Social media: Why is it so hard to quit?
“Something is wrong with social media,” said Kevin Roose in The New York Times. Recent polls have found a precipitous drop in popularity among the industry’s Goliaths—Facebook, Twitter, and Google—over the past few months. Once envisioned as a space capable of “producing healthy discussions” and “connecting people to others with similar interests,” social media is now seen by a wary American public as a source of discomfort. A scroll through Twitter will render you “anxious, twitchy, a little world-weary,” not unlike the unease you feel watching your child watch YouTube videos, knowing she is only “a few algorithmic nudges away from a rabbit hole filled with lunatic conspiracies and gore.” Then there’s Facebook—its recent scandals a reminder “you’ve entrusted the most intimate parts of your digital life to a profit-maximizing surveillance machine.”
“Here we go again,” said Shyam Sundar in TheConversation.com. Yes, Facebook users are rankled at being reminded that the social network tracks their every online move and that their data has for years been available to the highest bidder. But most will end up staying. “As in all abusive relationships, users have a psychological dependence that keeps them hooked despite knowing that, at some level, it’s not good for them.” The truth is that billions of people get gratification from using Facebook, and that will make it unattractive to log off permanently. This time feels different, though, said Charlie Warzel in BuzzFeed.com. “The impulse to unplug is nothing new”; humans wanting to understand the importance of something that takes up a great deal of their time have always tried to remove it temporarily and reflect on it. There used to be a fun, curious element to unplugging from our online lives. Today, though, the rising level of toxicity in our “maddening, all-consuming, and unsustainable” internet ecosystem means that getting offline has far more urgency “and even a hint of desperation to it.”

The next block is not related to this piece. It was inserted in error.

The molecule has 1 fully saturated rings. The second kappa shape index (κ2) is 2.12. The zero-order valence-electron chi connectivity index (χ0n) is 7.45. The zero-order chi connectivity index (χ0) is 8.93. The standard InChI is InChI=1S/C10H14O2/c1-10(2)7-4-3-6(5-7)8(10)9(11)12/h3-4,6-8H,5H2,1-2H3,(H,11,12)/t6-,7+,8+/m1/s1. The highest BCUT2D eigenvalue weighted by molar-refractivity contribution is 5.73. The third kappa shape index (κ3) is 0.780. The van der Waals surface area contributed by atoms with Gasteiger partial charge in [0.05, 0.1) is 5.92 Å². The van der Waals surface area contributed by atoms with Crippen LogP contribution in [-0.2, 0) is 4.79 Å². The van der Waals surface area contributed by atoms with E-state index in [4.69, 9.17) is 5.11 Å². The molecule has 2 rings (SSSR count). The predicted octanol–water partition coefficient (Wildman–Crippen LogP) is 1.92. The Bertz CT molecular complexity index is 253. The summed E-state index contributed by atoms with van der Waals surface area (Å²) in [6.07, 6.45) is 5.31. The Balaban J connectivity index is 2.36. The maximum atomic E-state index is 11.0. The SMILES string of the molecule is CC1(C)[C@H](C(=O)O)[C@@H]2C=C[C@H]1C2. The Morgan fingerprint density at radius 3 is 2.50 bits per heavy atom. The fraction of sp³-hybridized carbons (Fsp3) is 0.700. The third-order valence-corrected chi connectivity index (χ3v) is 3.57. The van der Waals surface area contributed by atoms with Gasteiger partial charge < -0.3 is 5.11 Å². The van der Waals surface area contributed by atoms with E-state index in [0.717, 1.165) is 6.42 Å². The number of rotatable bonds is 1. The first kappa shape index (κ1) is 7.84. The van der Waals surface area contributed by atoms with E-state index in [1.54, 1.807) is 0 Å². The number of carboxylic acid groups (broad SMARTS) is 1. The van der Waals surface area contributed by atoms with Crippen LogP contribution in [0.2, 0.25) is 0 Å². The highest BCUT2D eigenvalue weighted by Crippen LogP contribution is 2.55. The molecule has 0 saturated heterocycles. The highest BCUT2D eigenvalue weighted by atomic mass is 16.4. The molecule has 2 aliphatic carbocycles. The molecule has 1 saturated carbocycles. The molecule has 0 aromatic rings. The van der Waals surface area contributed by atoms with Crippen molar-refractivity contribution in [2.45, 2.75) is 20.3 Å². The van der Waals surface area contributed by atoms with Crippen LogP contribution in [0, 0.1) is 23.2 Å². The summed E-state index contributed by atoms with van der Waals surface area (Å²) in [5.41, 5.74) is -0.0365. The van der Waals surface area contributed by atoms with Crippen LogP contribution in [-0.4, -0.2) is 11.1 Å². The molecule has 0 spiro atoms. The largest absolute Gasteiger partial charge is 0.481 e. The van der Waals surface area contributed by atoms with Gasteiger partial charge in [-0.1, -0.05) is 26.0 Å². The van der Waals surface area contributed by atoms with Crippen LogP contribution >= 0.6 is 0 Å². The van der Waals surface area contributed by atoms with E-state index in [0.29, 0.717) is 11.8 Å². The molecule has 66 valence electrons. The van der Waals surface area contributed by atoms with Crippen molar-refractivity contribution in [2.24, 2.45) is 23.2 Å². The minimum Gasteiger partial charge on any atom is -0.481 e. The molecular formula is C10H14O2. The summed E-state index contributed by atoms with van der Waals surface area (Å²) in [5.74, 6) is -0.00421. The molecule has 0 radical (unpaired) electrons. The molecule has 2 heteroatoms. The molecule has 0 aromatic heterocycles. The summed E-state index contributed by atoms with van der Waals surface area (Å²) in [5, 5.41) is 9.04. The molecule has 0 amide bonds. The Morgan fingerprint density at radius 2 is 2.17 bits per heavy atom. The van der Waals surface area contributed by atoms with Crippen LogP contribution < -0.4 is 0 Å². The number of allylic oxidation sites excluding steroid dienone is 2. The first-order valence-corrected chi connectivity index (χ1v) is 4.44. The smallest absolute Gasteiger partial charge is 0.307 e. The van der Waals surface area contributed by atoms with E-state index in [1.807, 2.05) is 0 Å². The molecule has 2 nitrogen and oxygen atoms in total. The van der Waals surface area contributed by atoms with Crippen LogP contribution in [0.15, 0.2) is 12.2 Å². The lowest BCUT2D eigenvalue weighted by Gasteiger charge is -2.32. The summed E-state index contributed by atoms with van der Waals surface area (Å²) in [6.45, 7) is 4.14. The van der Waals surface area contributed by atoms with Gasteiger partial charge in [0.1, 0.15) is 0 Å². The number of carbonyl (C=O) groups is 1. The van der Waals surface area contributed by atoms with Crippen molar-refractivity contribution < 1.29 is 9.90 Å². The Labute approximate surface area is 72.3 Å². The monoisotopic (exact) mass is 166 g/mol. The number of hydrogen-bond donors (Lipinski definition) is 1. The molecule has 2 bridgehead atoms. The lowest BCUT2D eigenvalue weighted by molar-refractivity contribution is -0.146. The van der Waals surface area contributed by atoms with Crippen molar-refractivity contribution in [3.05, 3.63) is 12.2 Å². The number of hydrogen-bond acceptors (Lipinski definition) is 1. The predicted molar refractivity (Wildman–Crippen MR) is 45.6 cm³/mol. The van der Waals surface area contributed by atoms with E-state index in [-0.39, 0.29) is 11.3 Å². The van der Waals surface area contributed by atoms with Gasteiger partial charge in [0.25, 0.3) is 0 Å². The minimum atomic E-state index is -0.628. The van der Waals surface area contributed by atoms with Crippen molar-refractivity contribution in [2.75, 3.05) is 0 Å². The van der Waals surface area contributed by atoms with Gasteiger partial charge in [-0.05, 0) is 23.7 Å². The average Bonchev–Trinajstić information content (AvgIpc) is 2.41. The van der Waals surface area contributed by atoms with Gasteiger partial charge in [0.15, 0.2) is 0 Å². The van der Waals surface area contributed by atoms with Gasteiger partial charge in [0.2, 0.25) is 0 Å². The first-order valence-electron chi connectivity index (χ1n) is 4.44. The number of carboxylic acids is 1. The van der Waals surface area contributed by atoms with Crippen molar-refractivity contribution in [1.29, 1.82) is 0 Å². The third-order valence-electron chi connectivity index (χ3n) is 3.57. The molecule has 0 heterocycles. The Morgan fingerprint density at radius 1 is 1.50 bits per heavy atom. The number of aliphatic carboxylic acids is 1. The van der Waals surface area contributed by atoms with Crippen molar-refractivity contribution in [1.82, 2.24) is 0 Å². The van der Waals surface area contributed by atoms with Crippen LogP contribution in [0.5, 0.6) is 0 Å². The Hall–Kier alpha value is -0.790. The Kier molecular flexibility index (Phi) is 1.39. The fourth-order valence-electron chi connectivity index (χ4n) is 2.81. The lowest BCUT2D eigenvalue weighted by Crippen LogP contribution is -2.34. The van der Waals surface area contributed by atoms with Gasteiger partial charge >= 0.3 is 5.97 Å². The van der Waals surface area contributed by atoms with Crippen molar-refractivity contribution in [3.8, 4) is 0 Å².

If you can’t “stop cold turkey,” start by setting boundaries, said Ash Rao in FastCompany.com. Trying avoiding social media before lunchtime; early in the day, it will “cloud your thoughts” and hamper morning productivity. Mute or unfollow those who post nonstop, and physically log out of your accounts to reduce the temptation to check your feeds again and again. Deleting every social media app from my phone “is the best thing I’ve done” this year, said Jake Swearingen in NYMag.com. Now I access my social media accounts only in small bites, like when I’m on my laptop, rather than every time I get in line at the supermarket or step onto an elevator. I was tired of feeling like a hostage, spending portions of my day on “an endless and addictive scroll.” If you vacantly graze through social media too often, give this strategy a shot. It’s “the smartest decision I’ve made so far in 2018.” ■